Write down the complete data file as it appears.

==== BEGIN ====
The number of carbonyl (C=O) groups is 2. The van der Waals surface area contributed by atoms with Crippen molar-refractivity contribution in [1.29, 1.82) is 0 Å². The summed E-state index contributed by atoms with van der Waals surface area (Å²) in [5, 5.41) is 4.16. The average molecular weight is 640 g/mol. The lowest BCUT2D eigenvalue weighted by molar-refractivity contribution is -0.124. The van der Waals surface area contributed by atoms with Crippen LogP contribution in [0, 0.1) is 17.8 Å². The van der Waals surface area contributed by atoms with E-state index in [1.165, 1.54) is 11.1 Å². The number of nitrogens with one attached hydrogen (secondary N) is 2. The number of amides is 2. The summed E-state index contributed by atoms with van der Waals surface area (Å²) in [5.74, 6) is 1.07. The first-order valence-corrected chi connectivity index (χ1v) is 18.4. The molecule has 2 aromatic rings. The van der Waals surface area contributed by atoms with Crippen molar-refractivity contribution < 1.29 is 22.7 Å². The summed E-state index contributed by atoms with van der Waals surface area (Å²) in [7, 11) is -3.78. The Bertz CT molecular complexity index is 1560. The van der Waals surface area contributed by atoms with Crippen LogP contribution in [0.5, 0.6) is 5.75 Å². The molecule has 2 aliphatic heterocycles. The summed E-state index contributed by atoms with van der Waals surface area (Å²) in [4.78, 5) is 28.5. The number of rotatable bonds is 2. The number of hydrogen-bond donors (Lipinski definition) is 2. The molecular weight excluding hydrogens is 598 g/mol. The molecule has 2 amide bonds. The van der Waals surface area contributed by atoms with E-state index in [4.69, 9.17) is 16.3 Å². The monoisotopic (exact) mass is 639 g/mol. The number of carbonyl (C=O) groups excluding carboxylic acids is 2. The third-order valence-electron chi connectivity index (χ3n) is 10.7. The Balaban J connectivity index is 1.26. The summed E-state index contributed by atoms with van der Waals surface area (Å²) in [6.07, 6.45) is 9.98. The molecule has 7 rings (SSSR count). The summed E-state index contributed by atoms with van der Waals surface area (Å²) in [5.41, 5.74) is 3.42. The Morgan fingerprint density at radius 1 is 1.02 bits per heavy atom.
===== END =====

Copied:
The number of carbonyl (C=O) groups is 2. The van der Waals surface area contributed by atoms with Crippen molar-refractivity contribution in [1.29, 1.82) is 0 Å². The summed E-state index contributed by atoms with van der Waals surface area (Å²) in [5, 5.41) is 4.16. The average molecular weight is 640 g/mol. The lowest BCUT2D eigenvalue weighted by molar-refractivity contribution is -0.124. The van der Waals surface area contributed by atoms with Crippen LogP contribution in [0, 0.1) is 17.8 Å². The van der Waals surface area contributed by atoms with E-state index in [1.165, 1.54) is 11.1 Å². The number of nitrogens with one attached hydrogen (secondary N) is 2. The number of amides is 2. The summed E-state index contributed by atoms with van der Waals surface area (Å²) in [5.74, 6) is 1.07. The first-order valence-corrected chi connectivity index (χ1v) is 18.4. The molecule has 2 aromatic rings. The van der Waals surface area contributed by atoms with Crippen molar-refractivity contribution < 1.29 is 22.7 Å². The summed E-state index contributed by atoms with van der Waals surface area (Å²) in [7, 11) is -3.78. The Bertz CT molecular complexity index is 1560. The van der Waals surface area contributed by atoms with Crippen LogP contribution in [0.5, 0.6) is 5.75 Å². The molecule has 2 aliphatic heterocycles. The summed E-state index contributed by atoms with van der Waals surface area (Å²) in [4.78, 5) is 28.5. The number of rotatable bonds is 2. The number of hydrogen-bond donors (Lipinski definition) is 2. The molecular weight excluding hydrogens is 598 g/mol. The molecule has 2 amide bonds. The van der Waals surface area contributed by atoms with E-state index in [4.69, 9.17) is 16.3 Å². The monoisotopic (exact) mass is 639 g/mol. The number of carbonyl (C=O) groups excluding carboxylic acids is 2. The third-order valence-electron chi connectivity index (χ3n) is 10.7. The Balaban J connectivity index is 1.26. The summed E-state index contributed by atoms with van der Waals surface area (Å²) in [6.07, 6.45) is 9.98. The molecule has 7 rings (SSSR count). The summed E-state index contributed by atoms with van der Waals surface area (Å²) in [5.41, 5.74) is 3.42. The Morgan fingerprint density at radius 1 is 1.02 bits per heavy atom.